Actually, e xperience shows that MS want to avoid a programme until the last moment. This has caused situation to worsen significantly in the meanwhile, with increased cost to others and with increased financing needs. It is clear evidence of strong conditionality in the programme preventing the risk of moral hazard. And there are never volunteers for a programme…

The fragmented European sovereign bond market is under great stress. Investors require substantial risk premia on the sovereign bonds of some euro area Member States.

This situation has revived interest in jointly issued Euro Area bonds to create a large, liquid bond market similar to that one in the US.

As a part of the deal on the "six-pack" between the European Parliament and the Council, the Commission expressed its readiness to produce an analysis of eurobonds. The Green Paper now provides such an analysis. The two key findings are:

1) Yes, jointly issued stability bonds would likely produce substantial benefits in terms of (1) reducing and stabilising MS borrowing costs, (2) better shock resilience of the financial sector and (3) improved market efficiency over time.

2) But as common bonds would reduce market discipline, their introduction would only be meaningful on the condition that euro area economic governance were to be substantially further strengthened.

The " Six pack" is already a big step in this direction, and today’s proposals represent a further step. But we would have to go beyond these reforms to facilitate a safe introduction of the stability bonds.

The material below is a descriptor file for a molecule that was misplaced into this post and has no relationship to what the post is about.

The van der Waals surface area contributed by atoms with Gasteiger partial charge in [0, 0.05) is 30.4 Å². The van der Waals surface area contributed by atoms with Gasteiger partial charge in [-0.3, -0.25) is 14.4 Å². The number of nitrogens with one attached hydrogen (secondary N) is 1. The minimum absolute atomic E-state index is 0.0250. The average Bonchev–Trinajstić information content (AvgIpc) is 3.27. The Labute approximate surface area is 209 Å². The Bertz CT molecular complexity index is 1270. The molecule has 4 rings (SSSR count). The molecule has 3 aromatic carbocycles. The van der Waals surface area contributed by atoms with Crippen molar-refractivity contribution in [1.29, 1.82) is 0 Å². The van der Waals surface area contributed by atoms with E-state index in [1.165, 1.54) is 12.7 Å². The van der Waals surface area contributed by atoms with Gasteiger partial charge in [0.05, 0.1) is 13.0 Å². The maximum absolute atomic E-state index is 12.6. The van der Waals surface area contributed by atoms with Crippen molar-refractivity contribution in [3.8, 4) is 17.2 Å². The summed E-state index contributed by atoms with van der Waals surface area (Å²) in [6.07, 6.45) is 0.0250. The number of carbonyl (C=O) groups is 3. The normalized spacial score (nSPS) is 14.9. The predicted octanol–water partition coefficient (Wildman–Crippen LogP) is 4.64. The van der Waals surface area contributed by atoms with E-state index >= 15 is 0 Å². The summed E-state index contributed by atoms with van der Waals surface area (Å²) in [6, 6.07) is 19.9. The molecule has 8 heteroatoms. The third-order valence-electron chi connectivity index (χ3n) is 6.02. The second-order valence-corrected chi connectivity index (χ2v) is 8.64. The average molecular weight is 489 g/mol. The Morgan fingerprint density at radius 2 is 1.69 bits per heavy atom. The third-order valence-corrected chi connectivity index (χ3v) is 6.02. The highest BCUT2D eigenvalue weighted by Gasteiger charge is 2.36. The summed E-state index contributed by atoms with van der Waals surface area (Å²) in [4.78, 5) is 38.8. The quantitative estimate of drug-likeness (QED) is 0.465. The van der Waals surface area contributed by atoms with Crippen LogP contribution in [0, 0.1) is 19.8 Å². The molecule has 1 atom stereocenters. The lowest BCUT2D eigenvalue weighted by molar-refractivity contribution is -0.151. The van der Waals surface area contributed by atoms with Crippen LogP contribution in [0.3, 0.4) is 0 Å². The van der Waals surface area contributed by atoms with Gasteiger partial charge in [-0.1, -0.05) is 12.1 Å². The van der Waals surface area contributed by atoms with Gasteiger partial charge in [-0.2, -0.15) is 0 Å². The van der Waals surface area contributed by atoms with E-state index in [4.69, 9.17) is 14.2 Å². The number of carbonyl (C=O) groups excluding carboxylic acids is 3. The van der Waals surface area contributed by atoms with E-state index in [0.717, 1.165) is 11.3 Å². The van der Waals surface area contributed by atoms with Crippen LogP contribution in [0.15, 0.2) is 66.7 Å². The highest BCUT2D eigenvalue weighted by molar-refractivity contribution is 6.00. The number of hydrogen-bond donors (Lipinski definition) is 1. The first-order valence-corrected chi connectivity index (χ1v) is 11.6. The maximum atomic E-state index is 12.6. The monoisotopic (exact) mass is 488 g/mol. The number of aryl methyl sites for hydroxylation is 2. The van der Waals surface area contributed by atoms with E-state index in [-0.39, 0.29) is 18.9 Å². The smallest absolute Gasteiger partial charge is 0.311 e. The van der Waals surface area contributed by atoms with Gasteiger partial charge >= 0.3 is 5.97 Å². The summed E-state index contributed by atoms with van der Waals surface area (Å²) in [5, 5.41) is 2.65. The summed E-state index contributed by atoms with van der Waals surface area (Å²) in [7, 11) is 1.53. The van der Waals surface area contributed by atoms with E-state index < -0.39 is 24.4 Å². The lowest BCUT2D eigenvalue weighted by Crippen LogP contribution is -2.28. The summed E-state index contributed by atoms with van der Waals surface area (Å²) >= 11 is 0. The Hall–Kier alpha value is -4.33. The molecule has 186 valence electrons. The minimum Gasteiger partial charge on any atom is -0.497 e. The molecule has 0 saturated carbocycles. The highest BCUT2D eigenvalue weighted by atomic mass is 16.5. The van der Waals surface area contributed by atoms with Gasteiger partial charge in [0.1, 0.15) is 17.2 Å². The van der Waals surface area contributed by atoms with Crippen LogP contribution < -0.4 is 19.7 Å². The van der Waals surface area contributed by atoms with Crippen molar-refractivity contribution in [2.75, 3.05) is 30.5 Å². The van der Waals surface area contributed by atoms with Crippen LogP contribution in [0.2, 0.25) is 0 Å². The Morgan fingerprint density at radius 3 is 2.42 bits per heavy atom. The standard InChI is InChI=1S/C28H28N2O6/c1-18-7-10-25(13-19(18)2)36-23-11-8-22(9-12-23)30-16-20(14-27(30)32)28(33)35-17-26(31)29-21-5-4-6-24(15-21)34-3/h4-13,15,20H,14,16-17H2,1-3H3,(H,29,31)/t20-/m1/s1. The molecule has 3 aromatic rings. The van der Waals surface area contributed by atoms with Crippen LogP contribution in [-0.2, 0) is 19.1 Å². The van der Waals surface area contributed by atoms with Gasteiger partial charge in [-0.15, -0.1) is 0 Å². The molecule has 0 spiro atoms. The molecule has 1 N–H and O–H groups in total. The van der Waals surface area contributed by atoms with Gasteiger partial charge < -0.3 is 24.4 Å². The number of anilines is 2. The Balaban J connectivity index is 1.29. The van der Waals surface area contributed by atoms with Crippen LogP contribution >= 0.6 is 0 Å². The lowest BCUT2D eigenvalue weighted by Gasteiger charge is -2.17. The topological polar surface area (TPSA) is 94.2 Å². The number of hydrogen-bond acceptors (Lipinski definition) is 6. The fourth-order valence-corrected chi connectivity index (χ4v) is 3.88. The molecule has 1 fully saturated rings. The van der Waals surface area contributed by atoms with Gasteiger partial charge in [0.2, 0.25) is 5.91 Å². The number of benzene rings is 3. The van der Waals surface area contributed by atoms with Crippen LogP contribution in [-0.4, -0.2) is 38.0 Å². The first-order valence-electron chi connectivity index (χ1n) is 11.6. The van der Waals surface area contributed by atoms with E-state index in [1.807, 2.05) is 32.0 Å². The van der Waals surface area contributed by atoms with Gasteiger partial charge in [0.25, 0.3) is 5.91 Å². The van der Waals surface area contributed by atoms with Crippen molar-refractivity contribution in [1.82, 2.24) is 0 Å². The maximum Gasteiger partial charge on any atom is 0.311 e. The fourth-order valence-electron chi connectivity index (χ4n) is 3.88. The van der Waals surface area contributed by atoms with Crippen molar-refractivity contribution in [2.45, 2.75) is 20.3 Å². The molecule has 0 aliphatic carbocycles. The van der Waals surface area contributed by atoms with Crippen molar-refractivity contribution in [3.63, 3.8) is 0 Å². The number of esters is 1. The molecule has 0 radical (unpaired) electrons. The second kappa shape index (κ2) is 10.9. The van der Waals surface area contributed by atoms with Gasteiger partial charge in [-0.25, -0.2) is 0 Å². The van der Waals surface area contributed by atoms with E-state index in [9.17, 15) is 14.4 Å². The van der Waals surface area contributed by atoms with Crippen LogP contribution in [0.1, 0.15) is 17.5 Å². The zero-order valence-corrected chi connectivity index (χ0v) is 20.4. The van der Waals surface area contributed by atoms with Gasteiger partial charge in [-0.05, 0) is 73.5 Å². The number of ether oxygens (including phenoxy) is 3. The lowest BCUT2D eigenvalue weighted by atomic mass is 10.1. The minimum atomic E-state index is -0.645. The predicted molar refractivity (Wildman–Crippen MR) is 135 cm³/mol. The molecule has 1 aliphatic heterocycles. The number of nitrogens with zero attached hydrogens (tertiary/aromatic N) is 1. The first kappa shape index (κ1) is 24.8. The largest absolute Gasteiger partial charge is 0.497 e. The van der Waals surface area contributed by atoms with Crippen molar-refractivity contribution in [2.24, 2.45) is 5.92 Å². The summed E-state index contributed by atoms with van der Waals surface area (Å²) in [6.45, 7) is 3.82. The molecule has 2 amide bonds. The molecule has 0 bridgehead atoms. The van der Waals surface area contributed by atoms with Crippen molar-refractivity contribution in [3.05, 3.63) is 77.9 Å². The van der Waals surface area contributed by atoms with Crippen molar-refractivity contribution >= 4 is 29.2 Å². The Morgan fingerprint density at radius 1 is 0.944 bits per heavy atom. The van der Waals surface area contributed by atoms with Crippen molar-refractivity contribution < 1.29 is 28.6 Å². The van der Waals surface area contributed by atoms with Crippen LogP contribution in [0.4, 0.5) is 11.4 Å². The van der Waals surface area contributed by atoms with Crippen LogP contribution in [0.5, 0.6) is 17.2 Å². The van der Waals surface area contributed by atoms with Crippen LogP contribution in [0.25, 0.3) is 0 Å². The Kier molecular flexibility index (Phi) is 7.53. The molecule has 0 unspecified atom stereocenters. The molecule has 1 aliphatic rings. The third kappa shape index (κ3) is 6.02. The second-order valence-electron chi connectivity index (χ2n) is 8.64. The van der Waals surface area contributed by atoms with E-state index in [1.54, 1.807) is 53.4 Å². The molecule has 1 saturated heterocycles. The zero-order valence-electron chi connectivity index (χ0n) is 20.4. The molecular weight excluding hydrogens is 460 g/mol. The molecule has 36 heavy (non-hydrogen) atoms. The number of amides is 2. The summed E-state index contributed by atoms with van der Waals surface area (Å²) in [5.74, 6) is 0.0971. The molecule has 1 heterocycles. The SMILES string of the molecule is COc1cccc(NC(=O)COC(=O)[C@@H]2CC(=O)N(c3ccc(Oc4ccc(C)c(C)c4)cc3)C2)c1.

The Green Paper distinguishes between three basic approaches:

A full replacement of national bonds by common bonds with joint and several guarantees

A partial replacement of national bonds by common bonds with joint and several guarantees (the so-called blue bond – red bond structure), and

A partial replacement of national bonds by common bonds with several (but not joint) guarantees.

J oint-and-several guarantee means that a creditor can turn to each guarantor for the whole amount, while a several guarantee means that each guarantor only responsible for a pro-rata amount.

The approached based on joint and several guarantees would give the greatest benefits, but would also require the most far-reaching reforms of governance to ensure that fiscal prudence prevails.

These two first approaches would also most probably require amendment to the Treaty. This could require considerable time.

Thorough political discussion will be needed. Therefore, we now launch a wide consultation, and only after that take stock and decide on the most appropriate way forward.

Last but not least, I want to say the following. There is no single "silver bullet" that will get us out of the crisis. Instead, we need to work on all fronts. The decisions of the Eurozone Summit of 26-27 October do precisely that, and they are being implemented.

Today's proposals build on the decisions of the Eurozone Summit, and they provide a balanced but determined roadmap for substantially reinforced economic governance, accompanied by options for stability bonds.

O n the broader discussion on economic governance, I share the President's view that the Commission has a particular vocation: the vocation of protecting the interests of all Member States and its citizens; of preserving the Community "acquis", in particular the Single Market; and of making sure that changes in economic governance are done – as President Barroso underlined – in a transparent way, in a democratic way, in the Community way.